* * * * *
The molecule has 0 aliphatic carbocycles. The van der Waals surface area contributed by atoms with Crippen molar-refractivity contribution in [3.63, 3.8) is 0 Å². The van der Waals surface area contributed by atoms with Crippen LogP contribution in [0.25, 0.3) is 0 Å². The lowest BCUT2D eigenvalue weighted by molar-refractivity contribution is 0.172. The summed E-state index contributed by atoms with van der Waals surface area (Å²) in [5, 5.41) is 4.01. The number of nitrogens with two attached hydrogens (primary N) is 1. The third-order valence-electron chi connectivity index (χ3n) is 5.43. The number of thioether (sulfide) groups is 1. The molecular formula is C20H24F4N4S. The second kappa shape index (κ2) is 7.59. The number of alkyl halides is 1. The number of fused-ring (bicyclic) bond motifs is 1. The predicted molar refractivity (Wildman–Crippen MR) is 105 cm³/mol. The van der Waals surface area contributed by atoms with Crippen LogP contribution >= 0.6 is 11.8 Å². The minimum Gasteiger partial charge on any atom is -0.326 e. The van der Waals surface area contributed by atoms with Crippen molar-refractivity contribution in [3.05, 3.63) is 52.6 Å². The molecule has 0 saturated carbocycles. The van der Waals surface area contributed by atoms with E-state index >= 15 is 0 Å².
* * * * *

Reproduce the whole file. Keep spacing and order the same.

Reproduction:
The molecule has 0 aliphatic carbocycles. The van der Waals surface area contributed by atoms with Crippen molar-refractivity contribution in [3.63, 3.8) is 0 Å². The van der Waals surface area contributed by atoms with Crippen LogP contribution in [0.25, 0.3) is 0 Å². The lowest BCUT2D eigenvalue weighted by molar-refractivity contribution is 0.172. The summed E-state index contributed by atoms with van der Waals surface area (Å²) in [5, 5.41) is 4.01. The number of nitrogens with two attached hydrogens (primary N) is 1. The third-order valence-electron chi connectivity index (χ3n) is 5.43. The number of thioether (sulfide) groups is 1. The molecular formula is C20H24F4N4S. The second kappa shape index (κ2) is 7.59. The number of alkyl halides is 1. The number of fused-ring (bicyclic) bond motifs is 1. The predicted molar refractivity (Wildman–Crippen MR) is 105 cm³/mol. The van der Waals surface area contributed by atoms with Crippen LogP contribution >= 0.6 is 11.8 Å². The minimum Gasteiger partial charge on any atom is -0.326 e. The van der Waals surface area contributed by atoms with Crippen molar-refractivity contribution in [3.05, 3.63) is 52.6 Å². The molecule has 0 saturated carbocycles. The van der Waals surface area contributed by atoms with E-state index >= 15 is 0 Å².